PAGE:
Worcester MA: Arts, Armor and Restaurant Powerhouse

WHY GO: Who can resist the “Birthplace of the Smiley Face?”  Yes, graphic designer, Harvey Ball, lived and worked in mid-state, once-fading, now resurgent industrial Worcester MA, as did Esther Howland, the “Mother of the American Valentine,” who took an elaborate Victorian Valentine’s Day card and turned it into a mass-produced hot product. Hearts and smiles are on tap in this turnaround-city getaway that introduces you to an astounding museum featured in the film American Hustle (with an armory collection second only to the Metropolitan Museum in New York), Yoga class amongst the blooms in a farmland Botanical Garden, and plenty of good eats.

Things to Do in Worcester MA and Nearby

Knight In Armor, Worcester Art Museum, Worcester MA

Knight In Armor, Worcester Art Museum, Worcester MA

GO: Worcester Art Museum (WAM). When the nearby Higgins Armory closed its doors at the end of 2013, the board first offered the vast collection of suits of armor, chainmail, and thousands of helmets and weaponry to the Metropolitan Museum in NY, which houses the world’s largest collection. Higgins was told that anything received would remain in storage, unseen. And so now, the Worcester Art Museum owns the second largest collection of armory on the planet, catapulting this once-low-profile museum into highest-profile status.

Armor worn by Shakespeare patron, William Herbert, the 3rd Earl of Pembroke, Worcester Art Museum, Worcester MA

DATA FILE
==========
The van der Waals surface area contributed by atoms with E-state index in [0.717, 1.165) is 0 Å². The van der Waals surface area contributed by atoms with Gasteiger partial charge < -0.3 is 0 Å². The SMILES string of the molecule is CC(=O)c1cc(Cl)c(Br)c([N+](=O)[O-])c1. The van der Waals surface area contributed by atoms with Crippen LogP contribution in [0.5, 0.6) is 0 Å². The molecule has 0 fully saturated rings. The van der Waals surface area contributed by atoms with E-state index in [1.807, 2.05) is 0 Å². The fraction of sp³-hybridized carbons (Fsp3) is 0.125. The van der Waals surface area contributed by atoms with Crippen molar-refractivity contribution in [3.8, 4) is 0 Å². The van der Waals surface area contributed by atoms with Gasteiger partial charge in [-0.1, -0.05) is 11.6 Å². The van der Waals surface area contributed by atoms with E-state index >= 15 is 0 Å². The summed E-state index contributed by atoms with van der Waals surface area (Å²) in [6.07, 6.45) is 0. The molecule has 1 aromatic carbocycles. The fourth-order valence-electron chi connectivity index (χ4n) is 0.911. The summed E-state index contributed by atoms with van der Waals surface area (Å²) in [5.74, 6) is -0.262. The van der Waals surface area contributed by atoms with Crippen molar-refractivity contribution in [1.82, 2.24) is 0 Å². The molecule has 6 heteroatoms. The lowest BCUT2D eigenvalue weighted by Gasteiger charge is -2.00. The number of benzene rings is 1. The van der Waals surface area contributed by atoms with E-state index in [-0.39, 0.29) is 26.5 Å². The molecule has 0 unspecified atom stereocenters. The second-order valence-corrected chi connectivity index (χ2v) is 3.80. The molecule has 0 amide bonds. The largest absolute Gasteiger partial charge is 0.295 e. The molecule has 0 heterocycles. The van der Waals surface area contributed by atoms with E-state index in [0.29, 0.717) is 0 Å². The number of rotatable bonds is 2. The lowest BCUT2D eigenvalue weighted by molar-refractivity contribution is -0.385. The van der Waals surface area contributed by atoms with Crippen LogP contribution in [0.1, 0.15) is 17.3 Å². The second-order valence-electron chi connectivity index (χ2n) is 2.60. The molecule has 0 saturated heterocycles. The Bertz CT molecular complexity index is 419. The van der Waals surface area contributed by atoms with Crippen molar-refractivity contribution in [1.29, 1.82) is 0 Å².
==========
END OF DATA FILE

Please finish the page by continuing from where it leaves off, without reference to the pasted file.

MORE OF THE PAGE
Armor worn by Shakespeare patron, William Herbert, the 3rd Earl of Pembroke, Worcester Art Museum, Worcester MA

Chunks of armor in various states of repair will be restored and put on display when ready. For now, see all things Knights of the Round Table; cases full of shaffrons (horse head armor), a Corinthian helmet dated 550 BCE pierced completely through, spears, lances, pollaxes, swords, and every kind of steel implement of destruction. Even focusing on one suit is thrilling: the armor worn by Shakespeare patron, William Herbert, the 3rd Earl of Pembroke, for instance.  Oh, if only that codpiece could talk.

Antioch "Hunt" Mosaic: Largest Roman Mosaic in North America, Worcester Art Museum, Worcester MA

Antioch “Hunt” Mosaic: Largest Roman Mosaic in North America, Worcester Art Museum, Worcester MA

Walk through the Salisbury entrance of this magnificent, should-be-on-everyone’s bucket-list museum and right into Ancient Rome. The Antioch “Hunt” Mosaic – the largest Roman mosaic in North America, excavated alongside archeologists from Princeton and others – is just one astounding feature here. Perhaps you caught a glimpse of the Hunt Mosaic as Bradley Cooper and Christian Bale climb the Italian-Palazzo like stairs to the Rembrandt where they ponder, “who’s the master; the artist or the forger?” in the movie, American Hustle.

Rembrandt at Worcester Art Museum (WAM), Worcester MA

Rembrandt at Worcester Art Museum (WAM), Worcester MA

Three rooms of “Remastered” art are hung slanted forward in salon style, the pondered-over Rembrandt among them. In the American Gallery, you’ll find the oldest portrait in the New World (1671 and 1674 paintings of John and Elizabeth Freake), the oldest known self-portrait (1680, Captain Thomas Smith), and the largest collection of Unicorn Pattern Revere Silver (presided over by Whistler’s Arrangement in Black and Brown).

Plan to have a bite at the modestly appointed table-service Museum Café. Food is plated artfully, and the signature Pear and Wild Mushroom Soup ($5) is so phenomenal, you’ll want the recipe.

Museum open Wed-Fri 11-5, Sat 10-5, Sun 11-5. $14 adult, $6 youth includes free audio tour.

Field of Daffodils at Tower Hill Botanic Gardens, Boylston MA

Field of Daffodils at Tower Hill Botanic Gardens, Boylston MA